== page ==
Legal History Review
Online ISSN : 1883-5562
Print ISSN : 0441-2508
ISSN-L : 0441-2508
Volume 2005 , Issue 55
Showing 1-49 articles out of 49 articles from the selected issue
  • Masahiro TSUJI
    2005 Volume 2005 Issue 55 Pages 1-49,en3
    Published: March 30, 2006
    Released: April 13, 2011
    JOURNALS FREE ACCESS
    The first emperor who reviewed difficult cases sent from the judicial organs was Mingdi _??__??_ in the Wei (_??_) dynasty. He proceeded to a tall building named Tingsong-guan (_??__??__??_) for hearings, attempting to strengthen the authority of his new dynasty. The emperors of the Jin (_??_) dynasty gave careful attention to prisoners as inspection of cases at this building, which remained an important symbol of imperial prerogative.
    In the Southern Dynasties, the emperors periodically proceeded to the imperial garden named Hualin-yuan (_??__??__??_) for judicial hearings. Their purpose was also to establish and reinforce their prerogative. The venue for the imperial hearings were temporarily moved to other buildings named Zhongtang (_??__??_) and Yuewu-tang (_??__??__??_) from the end of the Song (_??_) dynasty to the Southern Qi (_??__??_) dynasty, with the intent of reinforcing the power of the emperors. Wudi (_??__??_) in the Liang (_??_) dynasty tried to revive the judicial system of the Han dynasty and to institutionalize the inspection of cases at the prisons, delegating that work to the ministers.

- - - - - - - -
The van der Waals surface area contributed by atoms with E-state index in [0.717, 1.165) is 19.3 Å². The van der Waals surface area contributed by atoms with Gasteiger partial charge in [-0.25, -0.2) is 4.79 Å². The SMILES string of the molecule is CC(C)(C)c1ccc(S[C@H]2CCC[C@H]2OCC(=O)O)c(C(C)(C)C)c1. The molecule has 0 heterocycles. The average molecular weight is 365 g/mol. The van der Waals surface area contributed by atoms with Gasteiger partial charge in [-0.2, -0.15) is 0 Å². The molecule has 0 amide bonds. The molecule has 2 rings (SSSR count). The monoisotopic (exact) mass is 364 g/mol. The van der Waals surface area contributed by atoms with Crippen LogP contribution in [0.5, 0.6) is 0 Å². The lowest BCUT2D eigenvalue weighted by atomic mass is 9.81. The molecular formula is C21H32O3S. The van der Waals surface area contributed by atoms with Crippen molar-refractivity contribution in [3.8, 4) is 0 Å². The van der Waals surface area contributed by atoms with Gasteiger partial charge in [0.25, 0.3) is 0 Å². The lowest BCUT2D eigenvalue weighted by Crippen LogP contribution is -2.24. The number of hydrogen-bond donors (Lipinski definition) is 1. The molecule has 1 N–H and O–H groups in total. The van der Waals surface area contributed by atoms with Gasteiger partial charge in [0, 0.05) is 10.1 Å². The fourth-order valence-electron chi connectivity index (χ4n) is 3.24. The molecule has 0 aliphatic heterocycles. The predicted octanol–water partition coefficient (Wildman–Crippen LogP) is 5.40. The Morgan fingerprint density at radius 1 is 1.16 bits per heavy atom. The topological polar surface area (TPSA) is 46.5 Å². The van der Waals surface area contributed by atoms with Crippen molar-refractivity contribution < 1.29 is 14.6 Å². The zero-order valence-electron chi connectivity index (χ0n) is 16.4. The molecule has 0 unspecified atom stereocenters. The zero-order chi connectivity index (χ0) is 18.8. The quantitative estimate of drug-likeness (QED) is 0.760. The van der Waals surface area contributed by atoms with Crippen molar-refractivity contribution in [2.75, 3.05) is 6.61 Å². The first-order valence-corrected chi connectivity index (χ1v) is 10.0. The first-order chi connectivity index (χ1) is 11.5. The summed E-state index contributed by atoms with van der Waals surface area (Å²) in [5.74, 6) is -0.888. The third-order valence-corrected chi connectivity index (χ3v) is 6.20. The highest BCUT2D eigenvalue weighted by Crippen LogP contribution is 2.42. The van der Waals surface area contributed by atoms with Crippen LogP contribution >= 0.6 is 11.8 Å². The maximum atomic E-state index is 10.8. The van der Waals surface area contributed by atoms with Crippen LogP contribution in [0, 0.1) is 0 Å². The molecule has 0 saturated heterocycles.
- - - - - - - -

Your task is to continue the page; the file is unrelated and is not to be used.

In the first half of the Northern Wei (_??__??_) period, the emperors who were decended from Tuoba (_??__??_) Turks delegated the practical affairs of judicial review to Chinese bureaucrats. After the capital of the empire moved from Pingcheng (_??__??_) to Luoyang (_??__??_), the emperors often made short trips around the palace (_??__??_) in a carriage accepting appeals (_??__??__??_) for reviews by themselves, as they headed to emphasize their prerogative. During the Northern Zhou (_??__??_) and Sui (_??_) periods, the system of imperial review clearly changed. The emperors reviewed cases in the palace court which was the center of the imperial administration.